Updated on: March 23, 2021

Dashboards – An Important Element for Length of Stay

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Original story posted on: March 15, 2021

A little monitoring effort can go a long way in achieving improvement.

Length of stay (LOS) continues to be examined as a metric for healthcare providers to improve. It can have positive and negative effects on both direct and indirect costs, patient care, and overhead. There is a plethora of factors that have those effects, and there needs to be a consistent methodology to monitor results and progress. Dashboards can truly serve that purpose. Is there one kind that fits all needs, however? Absolutely not!

Let’s start with a definition. We are all familiar with dashboards in our cars, and believe they are essential. According to Wikipedia, a business dashboard is a “type of graphical user interface which often provides at-a-glance views of key performance indicators relevant to a particular objective or business process. In other usage, ‘dashboard’ is another name for a progress report… and considered a form of data visualization.” We  usually see this as a table or graph or chart, sometimes in combination.

When it comes to vehicles, everyone has a dashboard, ranging from that of a snowmobile or four-wheeler, to a car, and on to the more complex, as in the Space Shuttle. Often, no one gives it a second thought; dashboards just exist and are considered part of the vehicle. As a matter of fact, they are probably taken for granted. Yet they can provide a static or moment-to-moment display of information vital to performance, changes, or trends.

If you think your vehicular dashboard offers little value, then I would suggest that you cover the entire thing and drive your car around for a couple of months that way. You’ll have to guess when it’s time to refuel, or if your engine is operating at the correct temperature. When will you know you have low tire or oil pressure? In addition, you have a speedometer to ensure you don’t get a speeding ticket. The list goes on, yet we all take the importance of the dashboard for granted. Today we have the added benefit of maps on our dashboards, with directions to get to a desired location.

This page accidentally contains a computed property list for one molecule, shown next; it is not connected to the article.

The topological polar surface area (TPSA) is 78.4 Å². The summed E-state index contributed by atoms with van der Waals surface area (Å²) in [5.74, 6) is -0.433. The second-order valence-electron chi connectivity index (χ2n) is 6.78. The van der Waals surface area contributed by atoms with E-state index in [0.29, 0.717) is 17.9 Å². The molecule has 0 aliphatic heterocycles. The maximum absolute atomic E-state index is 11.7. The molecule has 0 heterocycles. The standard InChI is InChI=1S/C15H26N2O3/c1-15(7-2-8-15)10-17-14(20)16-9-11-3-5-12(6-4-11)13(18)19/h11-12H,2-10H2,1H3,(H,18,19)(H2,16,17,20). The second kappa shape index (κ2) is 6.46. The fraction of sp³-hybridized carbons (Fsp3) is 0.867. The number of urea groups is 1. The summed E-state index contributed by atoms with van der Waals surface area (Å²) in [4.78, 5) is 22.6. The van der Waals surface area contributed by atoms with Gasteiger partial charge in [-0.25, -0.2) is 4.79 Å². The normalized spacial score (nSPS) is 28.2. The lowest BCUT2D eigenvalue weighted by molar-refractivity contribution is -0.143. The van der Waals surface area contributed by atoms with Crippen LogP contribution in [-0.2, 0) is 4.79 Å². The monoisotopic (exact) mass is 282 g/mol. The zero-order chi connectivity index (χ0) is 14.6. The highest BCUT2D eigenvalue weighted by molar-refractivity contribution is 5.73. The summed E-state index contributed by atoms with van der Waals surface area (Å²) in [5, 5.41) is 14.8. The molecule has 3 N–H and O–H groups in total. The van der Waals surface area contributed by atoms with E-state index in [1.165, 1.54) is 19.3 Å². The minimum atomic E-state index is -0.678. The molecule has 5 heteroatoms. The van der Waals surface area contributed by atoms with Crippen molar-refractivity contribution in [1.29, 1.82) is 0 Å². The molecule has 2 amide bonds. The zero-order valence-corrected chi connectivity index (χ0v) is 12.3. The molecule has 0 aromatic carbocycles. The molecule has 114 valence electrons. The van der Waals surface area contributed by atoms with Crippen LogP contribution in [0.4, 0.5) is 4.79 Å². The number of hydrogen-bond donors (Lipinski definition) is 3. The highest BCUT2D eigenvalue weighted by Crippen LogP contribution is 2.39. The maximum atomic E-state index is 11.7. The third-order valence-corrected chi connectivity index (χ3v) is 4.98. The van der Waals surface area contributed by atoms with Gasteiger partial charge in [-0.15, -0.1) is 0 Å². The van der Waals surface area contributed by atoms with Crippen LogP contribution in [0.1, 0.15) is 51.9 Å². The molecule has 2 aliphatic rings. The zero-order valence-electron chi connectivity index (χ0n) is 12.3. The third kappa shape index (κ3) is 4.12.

Dashboards are essential for managing LOS. As with the car, a business dashboard should help you monitor important aspects of the business, but if you don’t use them, you are operating blind. Dashboards don’t have to be elaborate, and additionally, they shouldn’t monitor too many things at once. They need to keep an eye on the important factors that show how your LOS is doing during a defined period of time. Yet they need to be simple enough that everyone understands them. It can provide a snapshot for any problem, time period, and trends. It is also a great way to present ongoing process improvement to various departments and committees of your facility, such as the utilization review (UR) committee, medical executive committee, and departmental organizations. It can also serve a purpose for physician profiling.

In addition, for dashboards to be beneficial, one needs:

  • Baseline data
  • Goals – What do you want to achieve?
    • Using the old expression, if you don’t know where you are going, you won’t know when you get there – there’s a reason why a GPS works.
      • There are also different ways to get there, but you have to have a destination.
    • Goals must be SMART:
      • Specific
      • Measurable
      • Achievable
      • Reasonable
      • Time-oriented
    • Look at trends, not individual data points.
      • Use line graphs to demonstrate trends, but use percentages, not individual numbers, as there will be good and bad days.
        • Remember, 9 out of 10 is 90 percent; 91 out of 100 is 91 percent. It shows consistency. Looking at individual data points only will challenge you as to how can you see a trend if a team one day only reviews 34 cases, with three re-reviews, compared to another day when they reviewed 83 cases, with seven re-reviews required. In both cases, the review rate of cases going through the first time correctly is right around 92 percent.
      • Accentuate the positive, not the negative.
        • Do you want 0 percent rejects or 100 percent acceptance?

Every hospital and healthcare organization is going to have variable areas of LOS to review, starting from very basic to the very detailed. It is not the intention of this article to tell you what you need to review; you should know that. The below graph can be used to demonstrate what can serve as a way of defining baseline data, and direction for a process to follow.

Zelem031621

To summarize, a dashboard is necessary to monitor a system or process. It provides the heartbeat of the organization. The team will know what is being monitored and try to accentuate the positive. Trends are being displayed.

So, what’s the negative? You have to determine what you need to monitor, and it takes a little time to record the information if you make it simple. Most importantly, the results of using a dashboard will boost your business and help manage your LOS.

John Zelem, MD

Dr. John Zelem is a board-certified surgeon-turned healthcare consultant. He is the founder of Streamline Solutions Consulting, Inc.

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